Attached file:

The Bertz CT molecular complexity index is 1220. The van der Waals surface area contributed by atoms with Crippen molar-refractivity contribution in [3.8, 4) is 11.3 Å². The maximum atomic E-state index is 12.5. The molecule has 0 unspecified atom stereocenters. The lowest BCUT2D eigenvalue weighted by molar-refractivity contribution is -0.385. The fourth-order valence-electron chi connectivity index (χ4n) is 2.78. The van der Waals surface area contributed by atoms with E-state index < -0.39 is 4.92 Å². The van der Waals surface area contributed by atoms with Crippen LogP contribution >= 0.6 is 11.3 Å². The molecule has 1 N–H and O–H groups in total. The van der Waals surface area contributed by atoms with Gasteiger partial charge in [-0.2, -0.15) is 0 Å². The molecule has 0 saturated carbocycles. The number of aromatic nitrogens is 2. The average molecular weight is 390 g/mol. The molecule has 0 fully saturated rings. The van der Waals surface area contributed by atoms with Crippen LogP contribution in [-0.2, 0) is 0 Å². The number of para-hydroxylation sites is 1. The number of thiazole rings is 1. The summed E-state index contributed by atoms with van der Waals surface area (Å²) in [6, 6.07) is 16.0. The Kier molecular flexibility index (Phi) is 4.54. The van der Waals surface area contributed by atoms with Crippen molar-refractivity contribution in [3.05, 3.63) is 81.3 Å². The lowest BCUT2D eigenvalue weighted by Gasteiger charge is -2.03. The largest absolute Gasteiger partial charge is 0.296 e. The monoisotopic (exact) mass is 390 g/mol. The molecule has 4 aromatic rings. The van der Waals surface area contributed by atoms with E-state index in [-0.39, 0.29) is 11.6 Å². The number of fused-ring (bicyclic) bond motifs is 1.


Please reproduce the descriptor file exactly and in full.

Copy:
The Bertz CT molecular complexity index is 1220. The van der Waals surface area contributed by atoms with Crippen molar-refractivity contribution in [3.8, 4) is 11.3 Å². The maximum atomic E-state index is 12.5. The molecule has 0 unspecified atom stereocenters. The lowest BCUT2D eigenvalue weighted by molar-refractivity contribution is -0.385. The fourth-order valence-electron chi connectivity index (χ4n) is 2.78. The van der Waals surface area contributed by atoms with E-state index < -0.39 is 4.92 Å². The van der Waals surface area contributed by atoms with Crippen LogP contribution >= 0.6 is 11.3 Å². The molecule has 1 N–H and O–H groups in total. The van der Waals surface area contributed by atoms with Gasteiger partial charge in [-0.2, -0.15) is 0 Å². The molecule has 0 saturated carbocycles. The number of aromatic nitrogens is 2. The average molecular weight is 390 g/mol. The molecule has 0 fully saturated rings. The van der Waals surface area contributed by atoms with Crippen LogP contribution in [-0.2, 0) is 0 Å². The number of para-hydroxylation sites is 1. The number of thiazole rings is 1. The summed E-state index contributed by atoms with van der Waals surface area (Å²) in [6, 6.07) is 16.0. The Kier molecular flexibility index (Phi) is 4.54. The van der Waals surface area contributed by atoms with Crippen molar-refractivity contribution in [3.05, 3.63) is 81.3 Å². The lowest BCUT2D eigenvalue weighted by Gasteiger charge is -2.03. The largest absolute Gasteiger partial charge is 0.296 e. The monoisotopic (exact) mass is 390 g/mol. The molecule has 4 aromatic rings. The van der Waals surface area contributed by atoms with E-state index in [-0.39, 0.29) is 11.6 Å². The number of fused-ring (bicyclic) bond motifs is 1.